Four suspects were scheduled to appear in Las Vegas Justice Court on Thursday for alleged “dice sliding” while playing craps at The Cosmopolitan in Las Vegas.
The Las Vegas men won $226,948 over six days at the casino between November and December 2021 after taking part in the scheme, officials said in a statement released on Thursday.
The cheating also may have taken place at about the same time in Resorts World Las Vegas, Las Vegas TV station KLAS reported.
Dice Sliding Explained
In the illicit activity, players will throw real dice but not roll them, the DailyMail.com reported. Instead, a player will slide one or two dice across a gaming table.
The dice will be in the same position as they started, allowing the shooter to control the outcome of the game,” documents from investigators added.
In The Cosmopolitan incidents, before one player slid the dice on the craps table, he signaled another player “by placing single wagers in a circle motion around the main screen [wagers],” investigators claimed.
The Roll to Win electronic craps gaming tables used in the scheme were made by Azure Gaming. They have a touchscreen surface and work semi-automatically, the company explained in material cited in the news report.
The tables do not have a felt surface. That is the covering material found on more traditional craps tables. Sliding dice on felt is more difficult to accomplish, the DailyMail.com explained in the report.
The defendants were identified as Antcharaporn Kamonlert, Hau Duc Ngo, Max Edward Rappoport, and Oscar Ovidio Rodriguez Alvarado.
Besides cheating, they were charged with unlawful acts regarding computers and conspiracy, according to the Nevada Gaming Control Board (NGCB). The defendants were released on personal recognizance bonds.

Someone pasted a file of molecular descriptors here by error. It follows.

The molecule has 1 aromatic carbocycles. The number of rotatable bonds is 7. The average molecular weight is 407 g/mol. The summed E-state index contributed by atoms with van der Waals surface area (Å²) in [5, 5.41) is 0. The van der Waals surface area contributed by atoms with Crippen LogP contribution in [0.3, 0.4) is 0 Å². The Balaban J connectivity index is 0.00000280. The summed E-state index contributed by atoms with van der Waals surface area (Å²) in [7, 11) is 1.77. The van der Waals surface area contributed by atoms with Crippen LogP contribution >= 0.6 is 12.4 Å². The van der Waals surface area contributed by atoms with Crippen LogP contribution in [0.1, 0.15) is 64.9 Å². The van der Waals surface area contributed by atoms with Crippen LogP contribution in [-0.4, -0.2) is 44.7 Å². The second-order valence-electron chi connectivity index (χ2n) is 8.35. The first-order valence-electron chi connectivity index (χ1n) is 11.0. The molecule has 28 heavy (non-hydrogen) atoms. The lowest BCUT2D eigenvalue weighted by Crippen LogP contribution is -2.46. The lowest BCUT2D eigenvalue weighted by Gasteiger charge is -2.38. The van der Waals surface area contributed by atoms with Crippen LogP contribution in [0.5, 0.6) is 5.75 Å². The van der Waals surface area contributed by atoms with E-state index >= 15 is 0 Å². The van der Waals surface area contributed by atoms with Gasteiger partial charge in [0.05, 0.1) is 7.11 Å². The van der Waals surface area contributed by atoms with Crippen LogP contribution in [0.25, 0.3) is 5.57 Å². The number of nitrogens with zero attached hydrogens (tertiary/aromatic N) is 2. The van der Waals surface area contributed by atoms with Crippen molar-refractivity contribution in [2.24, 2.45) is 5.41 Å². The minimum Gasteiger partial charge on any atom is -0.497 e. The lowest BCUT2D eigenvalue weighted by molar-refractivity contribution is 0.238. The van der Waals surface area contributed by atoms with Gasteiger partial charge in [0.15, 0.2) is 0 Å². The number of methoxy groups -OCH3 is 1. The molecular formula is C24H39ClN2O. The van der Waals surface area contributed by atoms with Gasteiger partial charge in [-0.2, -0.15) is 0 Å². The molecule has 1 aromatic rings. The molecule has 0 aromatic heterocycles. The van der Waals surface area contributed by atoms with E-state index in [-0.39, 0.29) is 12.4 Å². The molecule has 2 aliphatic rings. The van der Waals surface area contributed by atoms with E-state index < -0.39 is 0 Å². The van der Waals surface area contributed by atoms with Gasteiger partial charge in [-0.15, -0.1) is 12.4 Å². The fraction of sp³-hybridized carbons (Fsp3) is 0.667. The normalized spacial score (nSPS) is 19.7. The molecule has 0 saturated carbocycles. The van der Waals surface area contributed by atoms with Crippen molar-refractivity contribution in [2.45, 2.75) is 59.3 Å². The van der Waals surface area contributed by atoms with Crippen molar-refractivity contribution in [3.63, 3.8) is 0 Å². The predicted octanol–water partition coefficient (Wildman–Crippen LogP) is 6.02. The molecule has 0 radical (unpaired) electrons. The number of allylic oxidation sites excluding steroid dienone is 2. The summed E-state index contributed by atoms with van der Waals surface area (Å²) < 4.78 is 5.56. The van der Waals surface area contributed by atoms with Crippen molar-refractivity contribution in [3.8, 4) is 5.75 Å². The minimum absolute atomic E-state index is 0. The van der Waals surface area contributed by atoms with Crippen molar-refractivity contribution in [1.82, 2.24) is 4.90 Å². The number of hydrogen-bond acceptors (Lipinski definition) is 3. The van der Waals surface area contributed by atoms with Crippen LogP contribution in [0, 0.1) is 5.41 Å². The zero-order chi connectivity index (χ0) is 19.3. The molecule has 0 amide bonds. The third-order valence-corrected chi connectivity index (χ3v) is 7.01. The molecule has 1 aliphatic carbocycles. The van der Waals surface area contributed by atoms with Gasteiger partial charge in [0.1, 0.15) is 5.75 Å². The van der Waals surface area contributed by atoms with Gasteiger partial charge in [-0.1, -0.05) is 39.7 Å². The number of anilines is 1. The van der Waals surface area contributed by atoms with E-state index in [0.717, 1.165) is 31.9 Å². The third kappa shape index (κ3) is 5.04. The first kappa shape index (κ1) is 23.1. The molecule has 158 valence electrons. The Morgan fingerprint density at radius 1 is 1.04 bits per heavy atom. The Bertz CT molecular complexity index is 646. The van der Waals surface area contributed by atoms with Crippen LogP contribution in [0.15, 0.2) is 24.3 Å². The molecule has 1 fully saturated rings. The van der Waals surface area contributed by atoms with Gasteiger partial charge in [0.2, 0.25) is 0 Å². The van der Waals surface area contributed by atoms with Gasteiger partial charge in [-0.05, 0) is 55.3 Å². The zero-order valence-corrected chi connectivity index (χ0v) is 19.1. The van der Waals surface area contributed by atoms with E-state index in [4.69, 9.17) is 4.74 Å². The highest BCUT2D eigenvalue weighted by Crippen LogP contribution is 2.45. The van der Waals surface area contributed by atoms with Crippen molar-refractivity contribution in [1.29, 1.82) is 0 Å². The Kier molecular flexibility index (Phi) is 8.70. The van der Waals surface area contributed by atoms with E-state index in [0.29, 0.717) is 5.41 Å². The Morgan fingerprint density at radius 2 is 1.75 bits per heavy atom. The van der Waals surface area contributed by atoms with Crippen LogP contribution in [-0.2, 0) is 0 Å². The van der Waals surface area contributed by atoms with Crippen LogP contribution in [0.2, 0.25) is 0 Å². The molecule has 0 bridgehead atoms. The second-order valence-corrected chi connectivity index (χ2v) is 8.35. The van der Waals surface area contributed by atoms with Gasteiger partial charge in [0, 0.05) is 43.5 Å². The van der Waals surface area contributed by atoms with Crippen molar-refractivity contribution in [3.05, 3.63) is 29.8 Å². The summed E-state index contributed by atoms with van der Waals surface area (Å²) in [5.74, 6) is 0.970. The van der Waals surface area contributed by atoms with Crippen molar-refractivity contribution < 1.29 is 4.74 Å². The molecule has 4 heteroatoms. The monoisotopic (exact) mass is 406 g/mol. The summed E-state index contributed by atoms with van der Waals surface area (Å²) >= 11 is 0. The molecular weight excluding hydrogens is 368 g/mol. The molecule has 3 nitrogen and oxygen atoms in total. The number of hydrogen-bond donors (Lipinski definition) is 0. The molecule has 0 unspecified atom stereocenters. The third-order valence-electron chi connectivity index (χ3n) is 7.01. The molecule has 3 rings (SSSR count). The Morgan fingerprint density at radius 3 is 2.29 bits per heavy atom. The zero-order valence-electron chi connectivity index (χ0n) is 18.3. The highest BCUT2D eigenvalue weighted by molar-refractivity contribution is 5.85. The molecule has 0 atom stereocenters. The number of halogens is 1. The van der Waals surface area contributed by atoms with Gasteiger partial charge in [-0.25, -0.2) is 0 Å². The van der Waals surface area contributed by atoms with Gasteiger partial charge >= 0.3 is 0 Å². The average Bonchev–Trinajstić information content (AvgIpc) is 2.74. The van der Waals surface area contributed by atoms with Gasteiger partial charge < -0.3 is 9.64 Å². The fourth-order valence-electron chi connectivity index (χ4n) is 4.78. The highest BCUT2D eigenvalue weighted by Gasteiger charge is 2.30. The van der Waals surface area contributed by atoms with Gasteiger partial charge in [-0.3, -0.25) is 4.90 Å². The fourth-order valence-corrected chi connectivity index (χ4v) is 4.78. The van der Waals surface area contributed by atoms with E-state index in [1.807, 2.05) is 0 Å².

The Cosmopolitan self-reported the incidents to state officials. The casino apparently lost $180,000 due to the activity, according to the NGCB.
The incidents were investigated by NGCB agents before being turned over to prosecutors. Key in their case is video taken by casino surveillance cameras and the tracking of player accounts, according to the NGCB.
“The [NGCB] … appreciates licensees reporting suspicious activities and potential gaming crimes,” Kristi Torgerson, chief of the NGCB’s Enforcement Division, said in Thursday’s statement.
“The Enforcement Division will continue to be aggressive in its investigations and covert operations to ensure that the gaming industry is free from criminal elements in its unending effort to safeguard the integrity of regulated gaming in Nevada.”
But Mitchell S. Bisson, a Las Vegas-based criminal defense attorney who represents Ngo, denies his client took part in such a scheme. The prosecutors’ case is made up of “baseless allegations,” Bisson told the DailyMail.com.
“Mr. Ngo vehemently denies any allegation that he was involved in cheating at a gambling establishment in any way, shape, or form,” Bisson added.
I am confident that a thorough investigation will vindicate Mr. Ngo and expose these allegations as nothing more than a losing hand, so to speak.”
Attorneys representing the other defendants could not be reached for immediate comment, the news organization reported.
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